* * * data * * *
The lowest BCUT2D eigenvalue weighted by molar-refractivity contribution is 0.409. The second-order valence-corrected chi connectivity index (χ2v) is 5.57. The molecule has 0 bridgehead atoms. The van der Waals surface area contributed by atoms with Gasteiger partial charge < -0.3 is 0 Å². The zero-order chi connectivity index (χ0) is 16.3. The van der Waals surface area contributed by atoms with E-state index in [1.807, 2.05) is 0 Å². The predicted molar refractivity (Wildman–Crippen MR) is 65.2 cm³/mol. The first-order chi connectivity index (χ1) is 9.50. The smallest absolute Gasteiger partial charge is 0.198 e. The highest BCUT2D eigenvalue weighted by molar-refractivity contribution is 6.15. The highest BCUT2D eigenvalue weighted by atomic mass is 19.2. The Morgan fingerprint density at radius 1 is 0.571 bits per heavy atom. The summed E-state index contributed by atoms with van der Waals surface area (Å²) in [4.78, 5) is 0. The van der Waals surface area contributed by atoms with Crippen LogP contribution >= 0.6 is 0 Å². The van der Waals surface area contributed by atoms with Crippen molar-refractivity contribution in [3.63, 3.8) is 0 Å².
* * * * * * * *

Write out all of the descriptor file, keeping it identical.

The lowest BCUT2D eigenvalue weighted by molar-refractivity contribution is 0.409. The second-order valence-corrected chi connectivity index (χ2v) is 5.57. The molecule has 0 bridgehead atoms. The van der Waals surface area contributed by atoms with Gasteiger partial charge < -0.3 is 0 Å². The zero-order chi connectivity index (χ0) is 16.3. The van der Waals surface area contributed by atoms with E-state index in [1.807, 2.05) is 0 Å². The predicted molar refractivity (Wildman–Crippen MR) is 65.2 cm³/mol. The first-order chi connectivity index (χ1) is 9.50. The smallest absolute Gasteiger partial charge is 0.198 e. The highest BCUT2D eigenvalue weighted by molar-refractivity contribution is 6.15. The highest BCUT2D eigenvalue weighted by atomic mass is 19.2. The Morgan fingerprint density at radius 1 is 0.571 bits per heavy atom. The summed E-state index contributed by atoms with van der Waals surface area (Å²) in [4.78, 5) is 0. The van der Waals surface area contributed by atoms with Crippen LogP contribution >= 0.6 is 0 Å². The van der Waals surface area contributed by atoms with Crippen molar-refractivity contribution in [3.63, 3.8) is 0 Å².